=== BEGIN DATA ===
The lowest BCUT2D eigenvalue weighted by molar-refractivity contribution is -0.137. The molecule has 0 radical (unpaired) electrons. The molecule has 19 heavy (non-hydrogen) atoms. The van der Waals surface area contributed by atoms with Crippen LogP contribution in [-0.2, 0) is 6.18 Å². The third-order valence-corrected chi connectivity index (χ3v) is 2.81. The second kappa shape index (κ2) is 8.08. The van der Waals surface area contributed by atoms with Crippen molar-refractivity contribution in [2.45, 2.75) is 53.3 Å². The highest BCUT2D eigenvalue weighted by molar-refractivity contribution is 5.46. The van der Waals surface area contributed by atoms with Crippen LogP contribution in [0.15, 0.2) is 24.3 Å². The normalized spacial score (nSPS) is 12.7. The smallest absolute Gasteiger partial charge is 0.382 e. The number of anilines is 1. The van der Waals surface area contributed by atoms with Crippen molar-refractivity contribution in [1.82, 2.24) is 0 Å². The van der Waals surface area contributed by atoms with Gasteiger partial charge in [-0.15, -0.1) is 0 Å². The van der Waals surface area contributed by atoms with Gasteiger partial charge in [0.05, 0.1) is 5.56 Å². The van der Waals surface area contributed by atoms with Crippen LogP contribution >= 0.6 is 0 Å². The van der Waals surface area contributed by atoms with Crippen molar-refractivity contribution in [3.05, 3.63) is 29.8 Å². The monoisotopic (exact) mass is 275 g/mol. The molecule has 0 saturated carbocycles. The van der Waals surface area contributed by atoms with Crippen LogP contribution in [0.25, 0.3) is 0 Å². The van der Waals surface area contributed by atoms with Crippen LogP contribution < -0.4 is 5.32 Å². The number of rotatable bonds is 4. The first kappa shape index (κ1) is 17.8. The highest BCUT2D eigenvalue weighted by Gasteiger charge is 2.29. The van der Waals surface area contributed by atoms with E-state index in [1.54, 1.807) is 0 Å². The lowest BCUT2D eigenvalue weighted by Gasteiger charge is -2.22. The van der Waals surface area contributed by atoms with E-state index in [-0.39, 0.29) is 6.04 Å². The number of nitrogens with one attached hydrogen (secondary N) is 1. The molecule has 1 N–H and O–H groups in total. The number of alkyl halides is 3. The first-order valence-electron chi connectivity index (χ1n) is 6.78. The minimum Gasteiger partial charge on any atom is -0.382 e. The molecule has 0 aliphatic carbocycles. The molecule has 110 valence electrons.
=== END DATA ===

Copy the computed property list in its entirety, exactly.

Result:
The lowest BCUT2D eigenvalue weighted by molar-refractivity contribution is -0.137. The molecule has 0 radical (unpaired) electrons. The molecule has 19 heavy (non-hydrogen) atoms. The van der Waals surface area contributed by atoms with Crippen LogP contribution in [-0.2, 0) is 6.18 Å². The third-order valence-corrected chi connectivity index (χ3v) is 2.81. The second kappa shape index (κ2) is 8.08. The van der Waals surface area contributed by atoms with Crippen molar-refractivity contribution in [2.45, 2.75) is 53.3 Å². The highest BCUT2D eigenvalue weighted by molar-refractivity contribution is 5.46. The van der Waals surface area contributed by atoms with Crippen LogP contribution in [0.15, 0.2) is 24.3 Å². The normalized spacial score (nSPS) is 12.7. The smallest absolute Gasteiger partial charge is 0.382 e. The number of anilines is 1. The van der Waals surface area contributed by atoms with Crippen molar-refractivity contribution in [1.82, 2.24) is 0 Å². The van der Waals surface area contributed by atoms with Gasteiger partial charge in [-0.15, -0.1) is 0 Å². The van der Waals surface area contributed by atoms with Gasteiger partial charge in [0.05, 0.1) is 5.56 Å². The van der Waals surface area contributed by atoms with Crippen LogP contribution >= 0.6 is 0 Å². The van der Waals surface area contributed by atoms with Crippen molar-refractivity contribution in [3.05, 3.63) is 29.8 Å². The monoisotopic (exact) mass is 275 g/mol. The molecule has 0 saturated carbocycles. The van der Waals surface area contributed by atoms with Crippen LogP contribution in [0.25, 0.3) is 0 Å². The van der Waals surface area contributed by atoms with Crippen LogP contribution < -0.4 is 5.32 Å². The number of rotatable bonds is 4. The first kappa shape index (κ1) is 17.8. The highest BCUT2D eigenvalue weighted by Gasteiger charge is 2.29. The van der Waals surface area contributed by atoms with E-state index in [1.54, 1.807) is 0 Å². The lowest BCUT2D eigenvalue weighted by Gasteiger charge is -2.22. The van der Waals surface area contributed by atoms with E-state index in [-0.39, 0.29) is 6.04 Å². The number of nitrogens with one attached hydrogen (secondary N) is 1. The molecule has 1 N–H and O–H groups in total. The number of alkyl halides is 3. The first-order valence-electron chi connectivity index (χ1n) is 6.78. The minimum Gasteiger partial charge on any atom is -0.382 e. The molecule has 0 aliphatic carbocycles. The molecule has 110 valence electrons.